That was phase 1: the pre-phase. It was a stage of anxiety and worry. It was a time of wondering and waiting to see what would happen. Phase 2 was the phase. It was us showing up, in pajamas from Saturday night because she didn’t want to wear a church dress and I didn’t want to force her when her whole world had flipped upside down. Phase 2 was getting acclimated to 300 people who wanted to say hello to my cute little blonde girl who had no desire to say hello to them. Phase 2 was preaching my first sermon on my second Sunday without my husband there to watch her and packing a play pack and snack pack to keep her occupied. It was allowing her to sit with me in worship because she refused to do the nursery or Sunday school and I was not going to force her. It was watching her dance during the anthem and hear her plead to stay the second service. Then hearing her plead to leave during the opening song of second service and looking around trying to find someone, anyone who could take her for me. After all, I was the pastor, this was worship, at my new church, my first “time” for many to see me “in action” and I didn’t think walking out in the middle of the music would be a hit. So I found one of a handful of women whose name I actually knew and asked her to take my daughter to the nursery and then chased her down with the backpack of goodies. Phase 2 was dealing with the complaint following that dance during the anthem hearing that she was “too distracting”—my joy-filled, talkative, very active child, who behaved beautifully in worship and did just what she was told, was too distracting. Phase 2 was having my greatest fear (rejection of my child) actualized in that complaint. And it was moving forward despite the critiques. Phase 2 was attending a 7:00pm leadership meeting with child in tow because my husband had to work and then having her melt down because she was dog tired. It was pleading with her to be quiet and not whine. It was bribing her with food, toys, and drink. And finally, it was stepping out of the meeting, scrounging around in the nursery, and finding a stroller and pushing her until she fell asleep in said meeting.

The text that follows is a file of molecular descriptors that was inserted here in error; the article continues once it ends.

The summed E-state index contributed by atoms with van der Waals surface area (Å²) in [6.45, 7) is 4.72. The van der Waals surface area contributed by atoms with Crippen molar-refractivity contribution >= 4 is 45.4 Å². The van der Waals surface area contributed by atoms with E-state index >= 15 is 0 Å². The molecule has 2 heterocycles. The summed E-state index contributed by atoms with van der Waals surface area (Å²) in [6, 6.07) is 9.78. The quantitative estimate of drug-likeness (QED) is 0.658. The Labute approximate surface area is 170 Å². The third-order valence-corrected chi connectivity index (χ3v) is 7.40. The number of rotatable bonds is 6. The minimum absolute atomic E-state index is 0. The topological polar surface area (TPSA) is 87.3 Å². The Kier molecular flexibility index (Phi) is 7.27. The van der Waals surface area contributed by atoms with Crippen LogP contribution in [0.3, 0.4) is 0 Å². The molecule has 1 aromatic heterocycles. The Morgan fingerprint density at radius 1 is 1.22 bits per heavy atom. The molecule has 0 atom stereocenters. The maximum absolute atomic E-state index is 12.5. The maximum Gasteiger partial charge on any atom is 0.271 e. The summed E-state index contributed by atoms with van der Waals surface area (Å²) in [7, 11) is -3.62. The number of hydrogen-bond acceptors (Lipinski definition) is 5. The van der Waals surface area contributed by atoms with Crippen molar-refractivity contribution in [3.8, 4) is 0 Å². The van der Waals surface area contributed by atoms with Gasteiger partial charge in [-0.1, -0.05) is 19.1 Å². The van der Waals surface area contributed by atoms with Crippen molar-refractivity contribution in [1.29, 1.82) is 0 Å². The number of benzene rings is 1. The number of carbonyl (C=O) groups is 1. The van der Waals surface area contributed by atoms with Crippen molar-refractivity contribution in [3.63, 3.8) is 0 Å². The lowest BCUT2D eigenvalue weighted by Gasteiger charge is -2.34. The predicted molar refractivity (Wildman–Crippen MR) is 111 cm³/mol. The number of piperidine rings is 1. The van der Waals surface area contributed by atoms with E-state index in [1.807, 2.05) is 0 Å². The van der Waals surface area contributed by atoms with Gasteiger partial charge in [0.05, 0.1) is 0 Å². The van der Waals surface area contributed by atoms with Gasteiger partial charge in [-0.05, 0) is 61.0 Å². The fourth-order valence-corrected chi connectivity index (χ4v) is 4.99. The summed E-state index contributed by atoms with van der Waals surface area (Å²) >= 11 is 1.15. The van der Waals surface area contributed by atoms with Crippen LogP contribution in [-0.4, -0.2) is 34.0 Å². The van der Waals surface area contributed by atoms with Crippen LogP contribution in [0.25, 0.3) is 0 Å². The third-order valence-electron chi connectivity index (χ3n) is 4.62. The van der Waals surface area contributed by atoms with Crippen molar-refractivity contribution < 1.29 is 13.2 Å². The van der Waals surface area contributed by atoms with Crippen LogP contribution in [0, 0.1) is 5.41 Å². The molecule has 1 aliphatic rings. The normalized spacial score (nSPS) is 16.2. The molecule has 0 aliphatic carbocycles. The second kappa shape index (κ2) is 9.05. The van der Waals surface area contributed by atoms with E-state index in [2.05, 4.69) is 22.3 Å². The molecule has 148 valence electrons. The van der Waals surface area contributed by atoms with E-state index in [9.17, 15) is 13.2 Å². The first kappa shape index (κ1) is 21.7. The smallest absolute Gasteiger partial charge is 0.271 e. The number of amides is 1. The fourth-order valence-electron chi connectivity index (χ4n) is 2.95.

Admittedly, phase 2 was a little rough. It wasn’t unbearable. We survived it. All 3 of us. But it was hard. It was hard to struggle with who to trust and who to turn to with our little one. It was tough to find a new “normal”. It /was tough to see my daughter struggle, and have her not know what was behind her anxiety, stress, or fear. And it was hard to know when to “let go” and let her work it out (even if that meant she was screaming and in tears) and when to hold her close and let her know that despite all the things that had changed in her world, our love and support had not.
I also have to say that on the positive side, Phase 2 showed me a lot of grace. The grace of phase 2 came in the form of that woman in the middle of worship who was willing to take my child without question or hesitation. The grace of phase 2 came in the compassion and care of the lay leaders who were tasked with sharing the complaint but still showed deep concern for both of us. The grace of phase 2 came when a woman on the leadership team helped me push my daughter home after that late night so I could juggle her and all of our belongings beside. The grace of phase 2 came from all the people who sought to greet her and say hello despite her reticence at so many new faces. And the grace of phase 2 came with my parents who helped with the day shift in my first week so my husband and I could both report to work without worrying about Ruth.
There were struggles as we acclimated to our #leap. There was heartbreak and there were tears. And, there was a whole lot of grace shared with us too and for that I am eternally grateful.